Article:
Published on June 25th, 2009 | by TLV News0
“What the Faulkner Presents: Adventures with Pinecone” by Charles Hale (From TLV #83)
A couple of weeks back, before it got too hot to step outside in the daylight, I was sitting around at my friend Chris’ house drinking water and playing Bejeweled Blitz on the computer. Not only was I battling a bit of a hangover I was also dwelling on the humiliation from the night before. I don’t remember all of what happened but Chris had already told me enough that I was seriously considering never showing my face in a particular bar on the corner ever again. Thalia was a girl I had a little thing for but was worried that any advances I made would ruin our valuable friendship, but after four shots of Rumplemintz and a couple of High Lifes I turned to her while she was talking and started making out with her. I didn’t know until then that it was possible for two people to make out when only one person was interested. Then she hit me in the face. I know this morning that I should have left at that moment, but I didn’t and I blame Rumple for that. Instead of leaving I swung around on my barstool and tried to make out with the guy sitting on the other side of me.
Needless to say I didn’t want to go anywhere near a bar anytime soon so when Chris suggested we go out to the new ball fields and throw the Frisbee with his dog I was down. His dog is a 65lb. brown lab that I didn’t think would run for nothing but she chased the Frisbee each time Chris and I threw it. Back and forth she would run and we never let her get anywhere near the Frisbee but that didn’t stop her from running for nearly an hour.
Chris and I were wrapping up our Frisbee game when I heard someone calling out my name. Some kids were playing soccer on a field over near us but I didn’t see anyone I knew until a kid started running toward us. It was Pinecone, the kid I had helped with his bike a few weeks before, and he was running straight for me. “Dude,” he said after catching his breath. “Why don’t you come watch my soccer game?” He had on some bright yellow shin guards and a t-shirt with the number three on the front. He grabbed my arm and started pulling before I could say anything.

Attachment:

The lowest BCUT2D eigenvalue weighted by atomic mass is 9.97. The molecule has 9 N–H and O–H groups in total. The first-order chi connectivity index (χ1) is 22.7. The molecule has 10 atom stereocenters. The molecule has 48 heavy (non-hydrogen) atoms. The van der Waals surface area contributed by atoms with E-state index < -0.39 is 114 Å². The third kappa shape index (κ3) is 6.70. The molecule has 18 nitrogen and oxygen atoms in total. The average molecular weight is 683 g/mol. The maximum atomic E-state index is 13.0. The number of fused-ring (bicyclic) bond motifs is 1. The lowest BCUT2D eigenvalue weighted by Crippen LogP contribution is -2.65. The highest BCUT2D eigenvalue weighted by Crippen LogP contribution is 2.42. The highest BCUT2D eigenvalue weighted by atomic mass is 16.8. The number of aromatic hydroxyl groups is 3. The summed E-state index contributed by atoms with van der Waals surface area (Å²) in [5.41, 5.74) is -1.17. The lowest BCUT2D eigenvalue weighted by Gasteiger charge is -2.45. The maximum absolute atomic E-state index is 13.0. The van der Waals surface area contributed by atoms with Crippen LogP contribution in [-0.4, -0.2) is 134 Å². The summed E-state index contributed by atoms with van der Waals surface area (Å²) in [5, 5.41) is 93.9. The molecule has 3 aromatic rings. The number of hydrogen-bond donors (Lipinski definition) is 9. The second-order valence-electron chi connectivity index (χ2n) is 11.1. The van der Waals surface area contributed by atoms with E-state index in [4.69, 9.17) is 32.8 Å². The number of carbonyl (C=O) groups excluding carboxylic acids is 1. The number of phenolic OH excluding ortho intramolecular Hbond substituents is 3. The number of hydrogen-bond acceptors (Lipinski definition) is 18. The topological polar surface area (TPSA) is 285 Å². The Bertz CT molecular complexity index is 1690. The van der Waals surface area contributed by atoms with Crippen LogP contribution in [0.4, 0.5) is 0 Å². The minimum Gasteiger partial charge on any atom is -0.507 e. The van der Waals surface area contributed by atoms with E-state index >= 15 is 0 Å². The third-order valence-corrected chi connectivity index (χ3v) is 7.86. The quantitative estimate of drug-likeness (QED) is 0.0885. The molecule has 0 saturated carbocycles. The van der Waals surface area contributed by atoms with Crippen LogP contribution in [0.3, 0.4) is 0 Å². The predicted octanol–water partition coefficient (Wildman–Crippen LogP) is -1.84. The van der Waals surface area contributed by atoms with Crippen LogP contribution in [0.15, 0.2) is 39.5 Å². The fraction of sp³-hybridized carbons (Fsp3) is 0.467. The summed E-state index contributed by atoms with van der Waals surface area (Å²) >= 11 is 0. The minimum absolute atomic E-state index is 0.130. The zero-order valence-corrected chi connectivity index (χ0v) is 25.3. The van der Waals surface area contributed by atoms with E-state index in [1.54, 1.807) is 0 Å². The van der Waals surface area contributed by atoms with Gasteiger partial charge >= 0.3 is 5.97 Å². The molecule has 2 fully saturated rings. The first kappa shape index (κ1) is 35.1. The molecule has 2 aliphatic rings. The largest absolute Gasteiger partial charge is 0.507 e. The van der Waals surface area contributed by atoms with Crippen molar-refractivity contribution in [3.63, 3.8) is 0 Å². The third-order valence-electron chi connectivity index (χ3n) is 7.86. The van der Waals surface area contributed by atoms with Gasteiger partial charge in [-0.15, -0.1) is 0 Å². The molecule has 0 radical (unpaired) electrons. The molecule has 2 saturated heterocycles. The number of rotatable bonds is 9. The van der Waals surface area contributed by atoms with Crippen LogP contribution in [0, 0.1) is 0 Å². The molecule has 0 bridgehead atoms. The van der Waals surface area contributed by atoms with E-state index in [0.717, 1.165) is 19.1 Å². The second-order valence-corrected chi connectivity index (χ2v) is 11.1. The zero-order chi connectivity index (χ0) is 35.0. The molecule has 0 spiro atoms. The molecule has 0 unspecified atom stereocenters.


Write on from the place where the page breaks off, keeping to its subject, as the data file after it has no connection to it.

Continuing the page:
“Slow down you little shit,” I said as he was pulling me toward a crowd of people, but Pinecone didn’t do anything but pull me into the ground. “Thanks for doing that Pinecone,” I said from the grass. The grass was cut real short but it looked like it had stained my shorts. Pinecone had yet to let go of my arm and the sweat from his hand was mixing with the sweat from my wrist and it was beginning to gross me out.
“You should not have tripped over your own feet. Are you drunk?” Pinecone asked as I slipped my arm away from his.
“What do you know about being drunk?” I asked and then stood up.
“That’s when grown-ups do stupid stuff and get nasty with each other.” I thought for a moment that Pinecone had been in the bar the night before and witnessed my personal debauchery but then he kept talking. “This one time my sister had a party. My parents were out of town and there was a bunch of people drinking and dancing all up on each other. Later I was hiding in my parent’s bedroom when two people came in and took all their clothes off. They got in the bed and started making noises. The guy kept saying ‘I’m so drunk I love you’ over and over again.”
I had forgotten about Pinecone having a sister until he said something and since I remembered that she had been away at college I figured there was a decent chance she wasn’t in the bar last night. I was suddenly more willing to follow Pinecone over to the soccer field. I got nervous when Pinecone’s mother came over and shook my hand.
“It’s nice to meet you,” she said but I was looking at the girl on the bleachers next to where she was sitting. I wondered if that was Pinecone’s sister and since she was looking away from me, I became really curious if she was hot. “Pinecone’s told me a lot about you. Said you helped him with his bike.”
“You call him Pinecone?” I asked still trying to catch a glimpse of the sister. Thalia and the previous night’s disaster were so far from my mind.
“Of course, everyone does,” his mother said before Pinecone interrupted her. “Mom he said he’d take me to lunch tomorrow. Can I go? Can I go? Charles said he’d be like my big brother.” I would have run right then. Run all the way to where Chris was playing with his dog and then run straight to the car, but Pinecone’s sister had turned around while he was talking and smiled at me. I’m not even sure if it was a smile at me but it seemed like it, it seemed like she held her gaze at me for several moments. So I agreed to take Pinecone to lunch the next day and hoped that his sister would answer the door when I knocked.
This is part 2. To read part 1, click here.
This article was originally printed in The Local Voice #83 (published June 25).